Chair, Rio Grande Chapter of the Sierra Club
The 2016 New Mexico legislative session ended late February, defined by a budget that shows our state must diversify its economy from a dependence on the price swings of oil and gas.
Mid-session, lawmakers announced their budget estimate had to be cut back. That brought good and bad news for the environment. Here’s how some of our priority legislation fared:
Supported: Residential solar tax credits (SB13/HB26, Stewart/Maestas-Barnes): Almost all tax credits and cuts were tabled in House and Senate committees after lawmakers decided they must severely cut the proposed budget. New Mexico’s expiring 10% solar tax credits, which have helped spur double-digit job growth in our solar industry and made rooftop solar affordable to thousands of middle-class residents, were among the casualties.
The credit will expire at the end of this year. Because federal tax credits were renewed, we hope the industry continues its upward swing in New Mexico, and we will advocate for renewal of the state credits, which had bipartisan support, at next year’s session. Your calls and emails to your representatives helped show widespread public support for solar tax credits, and that helps make them a top priority if legislators decide to invest in New Mexico’s economy in 2017.
Supported: Tax credits for utility-scale renewable energy (multiple bills): Like the residential solar tax credits, credits for large-scale renewable projects will expire at the end of 2016 because of budget constraints. With your help we’ll make a strong case for these credits next year.
Opposed: Reduced taxes for the oil industry (HB107, Strickler): Several bills would have given a huge tax cut to “stripper wells,” or those close to the end of their production life. The legislation was a bailout of the oil industry and would have cost taxpayers far more than the credits for renewables. These bills also died because of budget concerns.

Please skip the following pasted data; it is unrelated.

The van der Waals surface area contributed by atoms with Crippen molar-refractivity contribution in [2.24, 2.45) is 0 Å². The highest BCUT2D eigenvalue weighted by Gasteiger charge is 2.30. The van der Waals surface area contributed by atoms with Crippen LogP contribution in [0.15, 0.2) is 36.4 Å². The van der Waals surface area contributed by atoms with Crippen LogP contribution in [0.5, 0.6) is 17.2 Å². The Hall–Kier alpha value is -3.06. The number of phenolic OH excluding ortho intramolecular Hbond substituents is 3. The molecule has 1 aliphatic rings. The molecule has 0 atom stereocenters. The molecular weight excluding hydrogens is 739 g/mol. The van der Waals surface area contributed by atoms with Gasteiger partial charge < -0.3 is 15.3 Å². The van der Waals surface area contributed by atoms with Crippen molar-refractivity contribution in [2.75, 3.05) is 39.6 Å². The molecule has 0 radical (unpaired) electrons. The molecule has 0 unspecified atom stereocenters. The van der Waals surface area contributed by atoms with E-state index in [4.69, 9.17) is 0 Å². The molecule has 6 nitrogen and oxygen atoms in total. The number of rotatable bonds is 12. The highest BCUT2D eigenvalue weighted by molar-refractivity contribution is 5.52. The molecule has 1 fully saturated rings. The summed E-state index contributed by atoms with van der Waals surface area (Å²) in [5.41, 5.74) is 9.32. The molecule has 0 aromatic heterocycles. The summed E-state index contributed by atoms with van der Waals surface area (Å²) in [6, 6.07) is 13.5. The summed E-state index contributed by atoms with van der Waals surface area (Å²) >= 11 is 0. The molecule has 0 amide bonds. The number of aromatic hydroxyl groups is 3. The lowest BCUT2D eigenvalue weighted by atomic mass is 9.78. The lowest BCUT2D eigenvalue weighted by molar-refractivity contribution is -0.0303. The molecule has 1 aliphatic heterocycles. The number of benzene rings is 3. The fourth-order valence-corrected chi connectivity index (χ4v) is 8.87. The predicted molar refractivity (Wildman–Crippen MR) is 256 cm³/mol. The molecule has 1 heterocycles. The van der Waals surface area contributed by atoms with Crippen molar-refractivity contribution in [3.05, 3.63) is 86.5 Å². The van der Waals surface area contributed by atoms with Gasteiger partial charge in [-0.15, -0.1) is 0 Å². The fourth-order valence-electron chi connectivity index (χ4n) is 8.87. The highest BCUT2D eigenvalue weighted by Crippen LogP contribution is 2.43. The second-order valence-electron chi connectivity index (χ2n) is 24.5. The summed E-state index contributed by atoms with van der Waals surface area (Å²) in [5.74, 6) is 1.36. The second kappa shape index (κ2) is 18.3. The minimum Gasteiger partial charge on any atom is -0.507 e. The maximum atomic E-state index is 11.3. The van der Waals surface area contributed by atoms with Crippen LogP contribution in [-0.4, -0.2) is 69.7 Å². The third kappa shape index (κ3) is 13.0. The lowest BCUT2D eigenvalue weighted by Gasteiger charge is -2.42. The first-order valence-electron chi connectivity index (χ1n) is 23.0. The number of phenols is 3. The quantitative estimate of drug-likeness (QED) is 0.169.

Supported: Geothermal resource development (HB289, Townsend): This legislation transfers oversight of geothermal resources to the Energy Conservation and Management Division and closes a loophole in the Water Quality Act that allows some permit-holders to avoid environmental rules for wastewater disposal. It will also make it easier for EMNRD to enforce the act by granting it the ability to assess administrative penalties. It passed both chambers with bipartisan support, and is now headed to the governor’s desk!
Supported: Funds for infrastructure rather than Gila River diversion (SB248, Morales): This bill would have taken $13 million from the pot of federal money earmarked for the ill-advised billion-dollar Gila diversion and applied it instead to infrastructure — the Grant County Regional Water Supply Project — to meet the water needs of nearly half of the population of Southwest New Mexico. Proponents of the diversion killed this legislation, but more and more legislators are becoming skeptical of the feasibility and costs of a Gila River diversion.
Because this was a 30-day session intended to focus only on the budget, we didn’t see some of the damaging legislation that we fought off last year, including threats to the Renewable Energy Act and attempts to “pre-empt” local governments’ ability to enforce regulations on oil and gas development. But those threats may emerge in the longer session next year, as will new opportunities.
Please keep in mind that every House and Senate seat is up for election this year, and if we want to renew solar tax credits, expand rather than gut the Renewable Energy Act, keep the Gila River free-flowing and outlaw cruel trapping, we must elect environmental champions in June primaries and the November general election. Would you like to help win elections for the environment this year? Email us at email@example.com.
Thank you for everything you do,
David Coss, chair, Rio Grande Chapter of the Sierra Club